Remember the old story of Johnny Appleseed? When you were younger you likely heard the tale of how Johnny Appleseed journeyed around bringing fresh apples to communities (the moral of the story is that apples are good for you, and you should eat them).
Actually, that’s not the entire truth. The authentic Johnny Appleseed (whose real name was John Chapman) did indeed bring apples to many states across the country at about the turn of the 19th century. But apples were really different hundreds of years ago. They weren’t as sweet or tasty. In truth, they were generally only used for one thing: creating hard cider.
Yup, every neighborhood that Johnny Appleseed paid a visit to received the gift of booze.
Alcohol and humans can have a complicated relationship. It’s not good for your health to start with (and not only in the long run, many of these health effects can be felt immediately when you spend the early morning hours dizzy, vomiting, or passed out). But many people like to get a buzz.
This behavior goes back into the early mists of time. Humanity has been imbibing since, well, the beginning of recorded time. But it may be possible that your hearing problems are being exacerbated by alcohol consumption.
Simply put, it’s not just the loud music at the bar that can cause hearing troubles. It’s also the cocktails.
Tinnitus can be triggered by alcohol
The majority of hearing specialists will tell you that drinking can trigger tinnitus. That’s not really that difficult to accept. If you’ve ever partaken of a little too much, you might have experienced something known as “the spins”. When you’re dizzy and the room feels like it’s spinning after drinking this is what’s known as “the spins”.
When alcohol interferes with your inner ear, which is the part of your body responsible for balance, you may experience the”spins”.
And what other function does your inner ear play a part in? Naturally, your ability to hear. Which means that if you’ve had the spins, it’s not a surprise that you might have also experienced a buzzing or ringing in your ears that are characteristic of tinnitus.
Ototoxic substances, including alcohol, will trigger tinnitus
The word ototoxic may sound daunting, but it just indicates something that can be harmful to your hearing. This includes both the auditory nerves and the inner ear, essentially everything that connects your whole auditory system, from your ears to your brain.
Here are a few ways this can play out:
- Alcohol can reduce blood flow to your inner ear. The deficiency of blood flow can itself be a source of damage.
- Alcohol can damage the stereocilia in your ears (these are fragile hairs that allow you to sense vibrations in the air, vibrations that your brain later converts into sound). These delicate hairs will never recover or grow back once they have been damaged.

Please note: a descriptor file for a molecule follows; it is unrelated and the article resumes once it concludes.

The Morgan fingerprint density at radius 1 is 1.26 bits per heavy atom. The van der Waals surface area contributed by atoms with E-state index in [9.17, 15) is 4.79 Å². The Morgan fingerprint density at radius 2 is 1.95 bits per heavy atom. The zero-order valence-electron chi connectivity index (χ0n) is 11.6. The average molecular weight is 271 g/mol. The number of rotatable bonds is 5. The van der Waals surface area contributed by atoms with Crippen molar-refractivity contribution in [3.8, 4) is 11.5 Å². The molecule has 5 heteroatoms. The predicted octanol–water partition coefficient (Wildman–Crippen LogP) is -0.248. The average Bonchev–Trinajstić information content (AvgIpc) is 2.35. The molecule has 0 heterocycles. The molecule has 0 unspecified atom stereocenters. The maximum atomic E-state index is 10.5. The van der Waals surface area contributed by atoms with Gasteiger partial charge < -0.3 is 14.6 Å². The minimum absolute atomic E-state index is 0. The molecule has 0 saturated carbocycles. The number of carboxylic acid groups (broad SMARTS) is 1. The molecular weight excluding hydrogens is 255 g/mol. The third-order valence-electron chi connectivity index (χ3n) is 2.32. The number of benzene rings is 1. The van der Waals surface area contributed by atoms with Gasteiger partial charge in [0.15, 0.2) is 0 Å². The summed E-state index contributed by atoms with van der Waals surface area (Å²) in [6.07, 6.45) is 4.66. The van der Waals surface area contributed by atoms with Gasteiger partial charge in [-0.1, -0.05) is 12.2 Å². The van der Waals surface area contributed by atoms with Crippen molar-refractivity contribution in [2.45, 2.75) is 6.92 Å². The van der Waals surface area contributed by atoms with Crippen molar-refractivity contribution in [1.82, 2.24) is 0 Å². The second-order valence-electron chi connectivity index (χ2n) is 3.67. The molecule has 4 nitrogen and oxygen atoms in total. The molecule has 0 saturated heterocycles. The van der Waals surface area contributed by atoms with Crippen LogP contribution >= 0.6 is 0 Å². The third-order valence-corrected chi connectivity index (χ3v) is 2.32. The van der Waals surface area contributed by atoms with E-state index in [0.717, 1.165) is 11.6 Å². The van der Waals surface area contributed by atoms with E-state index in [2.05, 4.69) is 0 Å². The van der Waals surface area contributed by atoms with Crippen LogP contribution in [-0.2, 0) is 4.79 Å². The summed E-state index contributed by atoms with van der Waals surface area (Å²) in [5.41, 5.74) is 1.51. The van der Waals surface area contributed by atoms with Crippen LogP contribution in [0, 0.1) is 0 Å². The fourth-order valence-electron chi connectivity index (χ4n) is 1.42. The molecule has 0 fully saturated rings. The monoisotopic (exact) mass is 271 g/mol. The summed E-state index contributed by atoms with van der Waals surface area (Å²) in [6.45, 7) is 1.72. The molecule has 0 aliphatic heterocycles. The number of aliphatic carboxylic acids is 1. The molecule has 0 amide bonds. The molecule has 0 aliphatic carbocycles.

- Alcohol can affect the neurotransmitters in your brain that are in charge of hearing. So your brain isn’t working efficiently when alcohol is in your system (both decision making centers, and hearing centers are impacted).
Tinnitus and hearing loss due to drinking are often temporary
You might start to notice some symptoms when you’re out on the town having some drinks with friends.
These symptoms, luckily, are generally not permanent when caused by alcohol. As your body chemistry returns to normal, you’ll most likely begin to recover some of your hearing and your tinnitus will decline.
But the longer you have alcohol in your system, the longer your symptoms will last. And if this kind of damage is repeated routinely, it may become permanent. So if you drink too much too frequently, permanent damage could possibly happen.
Here are some other things that are happening
It’s not only the alcohol, however. There are a couple of other factors that make the bar scene somewhat more unfriendly to your ears.
- Noise: Bars are typically pretty loud. Some of their appeal comes from…uh.. just this. Look, if you’re 20 it’s fine; if you’re 40 it’s a little much. There’s plenty of laughing, people yelling, and loud music. Your hearing can be compromised over time by this.
- Alcohol leads to other problems: Drinking is also detrimental to other facets of your health. Alcohol abuse can result in health issues like high blood pressure, cardiovascular disease, and diabetes. And more profound tinnitus symptoms as well as life threatening health issues could be the outcome.
The point is, there are serious hazards to your health and your hearing in these late night bar trips.
Does that mean it’s time to quit drinking?
Naturally, sitting in a quiet room and drinking alone is not at all what we’re advocating. The underlying issue is the alcohol itself. So if you’re having trouble moderating your drinking, you could be causing significant problems for yourself, and for your hearing. Your doctor can help you move towards living a healthier life with the proper treatment.
In the meantime, if you’re a heavy drinker and you’ve detected a ringing in your ears, it might be time to schedule an appointment with us to check for tinnitus.